The APDG was formed in 2009 to represent designers and associates across screen and live performance bringing them together with one voice. The founding directors initial aims were to create a community for designers to share information about their craft, and to ensure that Australian designers were recognised for their work. To do that, they designed an accreditation process for experienced designers, an awards event, and we have actively participated in industry-wide advocacy efforts alongside the other Australian guilds.
We continue these initiatives and have since created new initiatives, which include our mentorship program, MENTORAPDG and our annual series of design talks with our members, Dialogues In Design. We have also published industry guides and built a website and social media presence to share information, resources and opportunities within the design community.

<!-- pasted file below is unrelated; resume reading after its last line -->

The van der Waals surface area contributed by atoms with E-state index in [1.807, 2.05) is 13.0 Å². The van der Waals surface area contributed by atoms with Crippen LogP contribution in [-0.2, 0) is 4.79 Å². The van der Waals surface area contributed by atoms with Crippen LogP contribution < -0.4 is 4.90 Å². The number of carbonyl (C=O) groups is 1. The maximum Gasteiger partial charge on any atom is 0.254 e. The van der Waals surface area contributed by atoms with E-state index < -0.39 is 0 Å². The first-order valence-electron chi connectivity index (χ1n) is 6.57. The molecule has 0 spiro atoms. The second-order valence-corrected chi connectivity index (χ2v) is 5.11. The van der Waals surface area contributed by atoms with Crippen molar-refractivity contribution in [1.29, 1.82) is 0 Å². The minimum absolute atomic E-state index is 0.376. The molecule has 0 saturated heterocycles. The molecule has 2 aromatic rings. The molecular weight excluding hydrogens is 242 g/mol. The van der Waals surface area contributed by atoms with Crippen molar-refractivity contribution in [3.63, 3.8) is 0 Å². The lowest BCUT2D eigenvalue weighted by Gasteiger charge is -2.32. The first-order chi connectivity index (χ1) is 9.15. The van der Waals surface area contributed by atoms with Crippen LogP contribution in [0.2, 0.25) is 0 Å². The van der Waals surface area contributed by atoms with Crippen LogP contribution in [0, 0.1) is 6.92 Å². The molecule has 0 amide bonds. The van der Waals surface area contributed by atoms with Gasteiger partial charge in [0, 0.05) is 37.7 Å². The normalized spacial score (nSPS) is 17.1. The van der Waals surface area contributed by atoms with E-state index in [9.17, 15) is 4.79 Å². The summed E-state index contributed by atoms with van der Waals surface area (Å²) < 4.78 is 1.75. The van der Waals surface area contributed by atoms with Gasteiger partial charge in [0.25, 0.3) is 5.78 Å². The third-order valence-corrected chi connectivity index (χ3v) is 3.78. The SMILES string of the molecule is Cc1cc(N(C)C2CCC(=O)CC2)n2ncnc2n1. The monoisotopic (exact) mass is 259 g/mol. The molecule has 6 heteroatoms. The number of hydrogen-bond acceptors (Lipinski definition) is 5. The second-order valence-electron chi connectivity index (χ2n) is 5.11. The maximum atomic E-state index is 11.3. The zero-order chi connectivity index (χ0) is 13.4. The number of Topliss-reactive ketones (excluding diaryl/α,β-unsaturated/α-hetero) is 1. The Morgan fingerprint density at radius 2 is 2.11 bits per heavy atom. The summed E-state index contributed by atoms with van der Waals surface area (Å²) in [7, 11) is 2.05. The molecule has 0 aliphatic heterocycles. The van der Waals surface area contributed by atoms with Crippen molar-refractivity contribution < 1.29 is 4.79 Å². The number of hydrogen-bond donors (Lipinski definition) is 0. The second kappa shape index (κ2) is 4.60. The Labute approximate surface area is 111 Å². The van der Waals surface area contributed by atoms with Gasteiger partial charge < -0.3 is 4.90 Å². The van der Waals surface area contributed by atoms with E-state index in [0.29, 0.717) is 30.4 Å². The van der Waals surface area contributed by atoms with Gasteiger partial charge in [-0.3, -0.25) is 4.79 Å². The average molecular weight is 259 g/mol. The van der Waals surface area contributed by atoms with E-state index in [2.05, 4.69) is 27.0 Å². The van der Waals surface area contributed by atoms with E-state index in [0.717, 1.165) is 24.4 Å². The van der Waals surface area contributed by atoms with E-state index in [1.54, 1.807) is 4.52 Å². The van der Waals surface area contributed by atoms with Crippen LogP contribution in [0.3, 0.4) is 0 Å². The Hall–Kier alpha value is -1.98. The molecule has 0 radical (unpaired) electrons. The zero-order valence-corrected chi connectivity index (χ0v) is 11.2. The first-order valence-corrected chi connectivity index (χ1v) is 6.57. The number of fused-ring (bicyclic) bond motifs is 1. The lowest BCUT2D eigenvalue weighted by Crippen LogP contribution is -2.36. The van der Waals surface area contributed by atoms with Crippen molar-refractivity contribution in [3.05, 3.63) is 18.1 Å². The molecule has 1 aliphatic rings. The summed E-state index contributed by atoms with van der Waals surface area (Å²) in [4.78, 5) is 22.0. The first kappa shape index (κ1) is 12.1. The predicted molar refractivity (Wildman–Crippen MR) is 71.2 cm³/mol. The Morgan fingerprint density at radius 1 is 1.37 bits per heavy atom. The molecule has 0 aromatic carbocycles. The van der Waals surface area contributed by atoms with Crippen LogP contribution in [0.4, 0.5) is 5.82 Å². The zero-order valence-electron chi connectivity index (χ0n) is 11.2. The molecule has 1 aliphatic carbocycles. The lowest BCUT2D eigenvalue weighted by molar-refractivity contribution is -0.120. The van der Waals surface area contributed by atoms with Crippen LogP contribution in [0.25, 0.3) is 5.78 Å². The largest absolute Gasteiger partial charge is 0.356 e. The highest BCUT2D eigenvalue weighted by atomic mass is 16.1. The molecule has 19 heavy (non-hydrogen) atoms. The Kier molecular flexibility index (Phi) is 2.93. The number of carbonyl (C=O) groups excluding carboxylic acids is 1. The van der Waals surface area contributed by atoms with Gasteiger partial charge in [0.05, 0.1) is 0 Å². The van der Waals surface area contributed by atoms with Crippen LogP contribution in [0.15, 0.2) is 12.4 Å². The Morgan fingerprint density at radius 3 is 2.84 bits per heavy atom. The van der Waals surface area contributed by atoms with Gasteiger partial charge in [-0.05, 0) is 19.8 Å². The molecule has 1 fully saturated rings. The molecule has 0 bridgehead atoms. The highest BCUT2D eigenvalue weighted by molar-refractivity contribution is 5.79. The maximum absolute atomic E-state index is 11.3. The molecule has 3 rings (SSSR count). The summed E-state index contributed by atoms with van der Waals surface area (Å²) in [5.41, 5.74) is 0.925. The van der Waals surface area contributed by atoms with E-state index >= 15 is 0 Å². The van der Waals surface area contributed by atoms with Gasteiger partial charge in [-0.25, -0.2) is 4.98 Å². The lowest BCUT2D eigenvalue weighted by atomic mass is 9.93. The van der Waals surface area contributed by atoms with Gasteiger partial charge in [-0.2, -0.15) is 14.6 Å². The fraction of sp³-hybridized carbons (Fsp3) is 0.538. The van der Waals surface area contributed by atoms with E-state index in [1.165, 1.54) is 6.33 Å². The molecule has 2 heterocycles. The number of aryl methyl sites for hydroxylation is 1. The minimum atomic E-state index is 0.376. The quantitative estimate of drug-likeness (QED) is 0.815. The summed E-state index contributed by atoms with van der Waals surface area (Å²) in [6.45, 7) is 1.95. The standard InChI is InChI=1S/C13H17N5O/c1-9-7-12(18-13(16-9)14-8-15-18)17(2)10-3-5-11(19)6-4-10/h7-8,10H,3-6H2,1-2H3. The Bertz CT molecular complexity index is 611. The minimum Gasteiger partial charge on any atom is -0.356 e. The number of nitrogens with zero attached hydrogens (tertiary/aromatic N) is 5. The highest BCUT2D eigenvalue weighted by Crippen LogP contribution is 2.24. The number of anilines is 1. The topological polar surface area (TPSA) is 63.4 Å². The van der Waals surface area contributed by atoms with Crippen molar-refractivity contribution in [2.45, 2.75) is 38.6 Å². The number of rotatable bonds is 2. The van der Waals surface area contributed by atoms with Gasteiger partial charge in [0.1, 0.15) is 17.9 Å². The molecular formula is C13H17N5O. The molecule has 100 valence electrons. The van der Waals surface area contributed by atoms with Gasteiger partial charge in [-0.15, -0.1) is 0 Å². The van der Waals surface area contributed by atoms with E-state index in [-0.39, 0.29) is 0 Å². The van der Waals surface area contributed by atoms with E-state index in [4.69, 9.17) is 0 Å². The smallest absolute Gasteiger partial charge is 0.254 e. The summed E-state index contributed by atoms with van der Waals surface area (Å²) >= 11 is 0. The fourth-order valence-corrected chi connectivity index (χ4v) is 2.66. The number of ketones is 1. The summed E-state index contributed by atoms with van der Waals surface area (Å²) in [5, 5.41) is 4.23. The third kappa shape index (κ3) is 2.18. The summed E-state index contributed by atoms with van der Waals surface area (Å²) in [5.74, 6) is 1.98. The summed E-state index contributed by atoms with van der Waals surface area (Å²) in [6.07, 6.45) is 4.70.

As reflected in our constitution, our ethics are; Uphold and dignify the status of professional production designers and refine their skills in order to provide the best possible service to their employers, clients and employees; Deal with all users of production design with honesty, integrity and fairness; Refuse to participate in any practice that violates federal, state or local laws in Australia and to aspire to best possible professional practice both in Australia and overseas; Communicate in clear language all the terms and conditions of commissions and contracts; Share, where possible, knowledge and skills so as to continually improve standards in the profession; Promote the retention of copyright by the designer in original artworks and/or a fair stake in the profits made by the use of original designs and to strive towards a better understanding of the Copyright Act.